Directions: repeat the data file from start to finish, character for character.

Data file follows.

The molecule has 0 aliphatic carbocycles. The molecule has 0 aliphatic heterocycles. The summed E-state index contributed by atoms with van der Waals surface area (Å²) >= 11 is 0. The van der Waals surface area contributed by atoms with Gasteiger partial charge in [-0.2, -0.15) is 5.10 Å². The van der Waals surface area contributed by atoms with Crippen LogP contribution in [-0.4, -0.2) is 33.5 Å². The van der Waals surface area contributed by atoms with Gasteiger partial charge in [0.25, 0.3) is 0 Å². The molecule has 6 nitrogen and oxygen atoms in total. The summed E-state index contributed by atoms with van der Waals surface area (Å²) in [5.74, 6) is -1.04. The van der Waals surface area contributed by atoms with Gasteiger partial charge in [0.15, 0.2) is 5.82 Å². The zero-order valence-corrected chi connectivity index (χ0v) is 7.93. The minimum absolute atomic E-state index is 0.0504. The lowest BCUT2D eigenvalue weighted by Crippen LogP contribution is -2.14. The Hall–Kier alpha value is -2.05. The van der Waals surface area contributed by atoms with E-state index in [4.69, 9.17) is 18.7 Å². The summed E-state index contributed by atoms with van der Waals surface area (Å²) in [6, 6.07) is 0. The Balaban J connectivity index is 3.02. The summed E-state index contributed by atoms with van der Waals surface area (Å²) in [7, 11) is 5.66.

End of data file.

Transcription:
The molecule has 0 aliphatic carbocycles. The molecule has 0 aliphatic heterocycles. The summed E-state index contributed by atoms with van der Waals surface area (Å²) >= 11 is 0. The van der Waals surface area contributed by atoms with Gasteiger partial charge in [-0.2, -0.15) is 5.10 Å². The van der Waals surface area contributed by atoms with Crippen LogP contribution in [-0.4, -0.2) is 33.5 Å². The van der Waals surface area contributed by atoms with Gasteiger partial charge in [0.25, 0.3) is 0 Å². The molecule has 6 nitrogen and oxygen atoms in total. The summed E-state index contributed by atoms with van der Waals surface area (Å²) in [5.74, 6) is -1.04. The van der Waals surface area contributed by atoms with Gasteiger partial charge in [0.15, 0.2) is 5.82 Å². The zero-order valence-corrected chi connectivity index (χ0v) is 7.93. The minimum absolute atomic E-state index is 0.0504. The lowest BCUT2D eigenvalue weighted by Crippen LogP contribution is -2.14. The Hall–Kier alpha value is -2.05. The van der Waals surface area contributed by atoms with E-state index in [4.69, 9.17) is 18.7 Å². The summed E-state index contributed by atoms with van der Waals surface area (Å²) in [6, 6.07) is 0. The Balaban J connectivity index is 3.02. The summed E-state index contributed by atoms with van der Waals surface area (Å²) in [7, 11) is 5.66.